Association for Non-Commercial Culture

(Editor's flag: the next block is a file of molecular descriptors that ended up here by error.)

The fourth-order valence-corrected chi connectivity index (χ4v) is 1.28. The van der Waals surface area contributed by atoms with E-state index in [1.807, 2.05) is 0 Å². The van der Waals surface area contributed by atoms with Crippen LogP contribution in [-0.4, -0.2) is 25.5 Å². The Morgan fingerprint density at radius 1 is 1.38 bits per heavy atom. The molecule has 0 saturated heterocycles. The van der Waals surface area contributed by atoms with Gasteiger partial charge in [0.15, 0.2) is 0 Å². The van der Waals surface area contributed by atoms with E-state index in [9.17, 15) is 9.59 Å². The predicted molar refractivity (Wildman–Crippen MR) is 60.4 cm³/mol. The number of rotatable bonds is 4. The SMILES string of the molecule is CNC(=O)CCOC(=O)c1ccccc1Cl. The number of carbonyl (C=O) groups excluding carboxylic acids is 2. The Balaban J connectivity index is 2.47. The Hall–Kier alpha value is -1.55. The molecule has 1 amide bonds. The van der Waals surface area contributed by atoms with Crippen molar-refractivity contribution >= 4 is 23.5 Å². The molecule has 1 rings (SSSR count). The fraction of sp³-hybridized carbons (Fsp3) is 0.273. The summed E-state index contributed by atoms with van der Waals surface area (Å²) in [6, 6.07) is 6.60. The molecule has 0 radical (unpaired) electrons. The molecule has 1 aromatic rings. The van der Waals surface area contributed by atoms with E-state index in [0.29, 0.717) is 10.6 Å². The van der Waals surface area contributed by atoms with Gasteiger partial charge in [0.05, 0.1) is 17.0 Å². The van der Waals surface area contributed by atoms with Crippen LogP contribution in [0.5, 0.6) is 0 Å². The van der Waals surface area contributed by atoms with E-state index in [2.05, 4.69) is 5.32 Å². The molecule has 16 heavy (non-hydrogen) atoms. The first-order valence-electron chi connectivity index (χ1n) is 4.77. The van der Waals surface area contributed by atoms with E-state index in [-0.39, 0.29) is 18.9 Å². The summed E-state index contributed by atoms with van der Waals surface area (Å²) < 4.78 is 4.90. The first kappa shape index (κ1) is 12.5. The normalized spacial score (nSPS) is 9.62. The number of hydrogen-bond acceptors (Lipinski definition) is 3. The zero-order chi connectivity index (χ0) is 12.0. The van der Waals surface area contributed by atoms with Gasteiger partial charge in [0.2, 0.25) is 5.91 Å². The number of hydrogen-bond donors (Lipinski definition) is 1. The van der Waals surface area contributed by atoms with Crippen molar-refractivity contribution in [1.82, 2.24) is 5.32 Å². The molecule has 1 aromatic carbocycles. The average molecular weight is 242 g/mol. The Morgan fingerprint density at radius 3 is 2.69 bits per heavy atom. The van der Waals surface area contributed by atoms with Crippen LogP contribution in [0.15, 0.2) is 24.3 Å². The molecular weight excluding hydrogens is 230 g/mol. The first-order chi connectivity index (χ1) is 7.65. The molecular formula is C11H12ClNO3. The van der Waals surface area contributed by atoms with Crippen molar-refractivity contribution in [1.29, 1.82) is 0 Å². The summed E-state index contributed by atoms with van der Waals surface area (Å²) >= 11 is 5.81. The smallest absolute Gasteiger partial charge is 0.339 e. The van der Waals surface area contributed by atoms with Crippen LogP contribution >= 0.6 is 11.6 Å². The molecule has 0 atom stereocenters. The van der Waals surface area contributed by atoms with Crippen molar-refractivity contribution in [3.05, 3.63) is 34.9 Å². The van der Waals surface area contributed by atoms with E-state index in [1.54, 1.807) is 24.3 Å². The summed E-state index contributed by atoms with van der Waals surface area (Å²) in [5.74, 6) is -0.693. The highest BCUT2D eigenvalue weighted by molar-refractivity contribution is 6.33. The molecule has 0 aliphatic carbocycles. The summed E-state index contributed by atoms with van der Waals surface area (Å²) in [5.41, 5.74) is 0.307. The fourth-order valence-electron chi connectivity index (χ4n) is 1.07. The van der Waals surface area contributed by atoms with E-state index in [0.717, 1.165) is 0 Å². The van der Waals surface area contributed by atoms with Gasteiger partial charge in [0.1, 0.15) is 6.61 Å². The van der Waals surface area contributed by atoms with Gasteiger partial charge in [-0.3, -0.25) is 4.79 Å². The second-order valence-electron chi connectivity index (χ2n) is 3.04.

Archives available at the Morris and Helen Belkin Art Gallery, Vancouver: Vancouver Association for Noncommercial Culture fonds. Information:;rad. The Vancouver Association for Noncommercial Culture formed out of the (N)oncommercial Gallery in 1986. It explored ideas of art, space, and community in a number of unique public art projects until its dissolution in 1998. In 1984, (N)oncommercial Gallery was opened as an independent artist-run space. It was funded by the directors and through private donations and staffed by volunteers. The mandate was to maintain a serious level of dialogue within the arts discipline while remaining attentive to the needs of the community. In the spring of 1986, the gallery closed and the founding artists, in conjunction with 8 others involved in the gallery officially formed the non-profit society, the Vancouver Association for Noncommercial Culture. The association was funded by private sector businesses through donations in kind and special accommodation of exhibits; the City of Vancouver through donation of space, and in 1992 from a City of Vancouver Cultural Grant; Canada Council Exhibition Assistance Program grants; and the financial and labour contributions of the directors and the association's members. The collective's members shared a commitment to nonhierarchical organizational strucutre, skill sharing, and to fostering a critical awareness of culture and the possibilities for social change. Rather than run a gallery in a fixed location and within a protected artistic milieu, the association worked on a series of projects aimed at opening up and/or reclaiming portions of the public sphere for commentary from its constituents. In this way, the association wanted to help reformulate the idea of public space, and whose interest it serves. In addition, they sought to explore what constitutes public audiences and their own positions as both culture workers and as members of those publics. To serve these interests, the association decided to focus on non-traditional forums for artistic activity. Projects undertaken by the association to meet their goals include "Objects of Labour" in November 1986, and exhibition about work and the workplace. From 1986 through 1988, the collective operated the "Window for Noncommercial Culture", a 24-hour lit viewing space in the urban core. The bus shelter project, "AdVerse Practises", was conceived as a way of further extending their mandate by using a private advertising venue in the public domain. The next project was "Urban Subjects", which ran from September to October 1988. It presented works installed in the commercial urban landscape lit and accessible 24 hours a day from the street. In 1989 the "Flyer Project" was undertaken, and consisted of a newsprint tabloid in which 16 artists from Vancouver's culturally diverse communities produced pages addressing the city's shifting residential demographics, communities and architectures. Other projects included "Private Addresses" in 1991 that consisted of works produced by 9 artists for outdoor residential locations, "Out of Place" in 1992 where works addressed the artists' personal perspectives regarding issues of dislocation, migration, visibility, and community. In 1993 and 1994, the association worked on "Benchmarks" and "Bench(re)marks" which featured rotating works by the association's artists on selected bus benches throughout the Lower Mainland. The association decided not to apply for Canada Council funding beyond 1996 as members withdrew to pursue educational and other interests. The remaining members chose as their last projects (and with the remaining funds) to create a video documenting the history of the association. Begun in 1996, the video, entitled "Non-Document", marked the end of the association, and was completed in 1998. (Source: Memory BC)